Seeing an album of works by Schütz, Bach, and Giovanni Gabrieli accompanied by saxophones may inspire some listeners to give this release by the vocal Corvus Consort and the Ferio Saxophone Quartet a miss, but it is well worth hearing and even rehearing. For one thing, the resemblance between the sound of massed winds and that of an organ has been noted prior to this project. For another, Schütz himself alluded to the possibility of performing some of his works with an organ or with instruments on the individual parts, and yet again, the saxophone is descended from and has a certain sonic resemblance to the wind instruments of the Renaissance and Baroque. All of which is to say that one can actually forget that this is an experiment and simply enjoy the music, which ought to be the goal of many an audacious experiment. Listen to Schütz's Selig sind die Toten, SWV 391, and it will likely be experienced simply as a convincing Schütz performance, not as something weird. The appropriateness of the choir-saxophones combination is underscored by the inclusion of four contemporary works for these forces, all premiered here, and one of these, Owain Park's Miserere After Allegri, is a real standout, a kind of deconstruction of the mythical Allegri Miserere that, in turn, reflects further on the sound world imagined by Freddie Crowley, serving as director of both groups. An undoubted novelty that sheds new light on its repertory and is totally enjoyable on its own terms.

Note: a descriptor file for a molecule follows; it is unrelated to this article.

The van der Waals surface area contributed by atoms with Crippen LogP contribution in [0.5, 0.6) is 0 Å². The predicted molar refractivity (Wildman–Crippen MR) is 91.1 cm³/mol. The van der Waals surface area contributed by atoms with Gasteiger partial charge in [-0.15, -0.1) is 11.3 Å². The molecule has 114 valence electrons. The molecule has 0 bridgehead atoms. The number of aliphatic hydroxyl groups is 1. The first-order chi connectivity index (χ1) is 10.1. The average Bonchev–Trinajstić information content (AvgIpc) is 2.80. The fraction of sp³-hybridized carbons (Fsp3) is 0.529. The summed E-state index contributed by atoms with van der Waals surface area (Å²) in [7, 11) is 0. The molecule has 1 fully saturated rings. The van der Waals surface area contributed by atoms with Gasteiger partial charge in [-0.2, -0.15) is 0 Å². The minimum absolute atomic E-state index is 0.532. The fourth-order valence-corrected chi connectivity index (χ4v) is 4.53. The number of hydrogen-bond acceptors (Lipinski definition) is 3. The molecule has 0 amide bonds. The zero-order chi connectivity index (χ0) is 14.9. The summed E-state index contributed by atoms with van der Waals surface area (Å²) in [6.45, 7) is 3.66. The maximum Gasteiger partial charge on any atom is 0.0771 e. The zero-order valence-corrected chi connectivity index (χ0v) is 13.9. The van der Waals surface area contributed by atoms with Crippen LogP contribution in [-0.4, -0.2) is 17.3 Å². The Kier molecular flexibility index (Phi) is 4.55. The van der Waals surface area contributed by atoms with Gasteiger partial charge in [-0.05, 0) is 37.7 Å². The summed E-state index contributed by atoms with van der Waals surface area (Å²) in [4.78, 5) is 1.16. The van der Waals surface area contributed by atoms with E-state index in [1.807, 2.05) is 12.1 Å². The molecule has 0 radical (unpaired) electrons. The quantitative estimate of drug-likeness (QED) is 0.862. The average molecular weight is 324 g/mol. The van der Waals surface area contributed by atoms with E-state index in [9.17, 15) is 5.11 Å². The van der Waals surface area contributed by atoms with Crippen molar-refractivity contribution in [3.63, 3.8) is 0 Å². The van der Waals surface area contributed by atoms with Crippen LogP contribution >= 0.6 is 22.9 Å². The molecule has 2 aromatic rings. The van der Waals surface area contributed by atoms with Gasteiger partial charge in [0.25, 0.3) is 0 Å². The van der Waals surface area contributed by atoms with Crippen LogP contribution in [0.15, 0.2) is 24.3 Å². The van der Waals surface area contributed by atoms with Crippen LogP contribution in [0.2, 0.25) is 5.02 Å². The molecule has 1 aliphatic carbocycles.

by James Manheim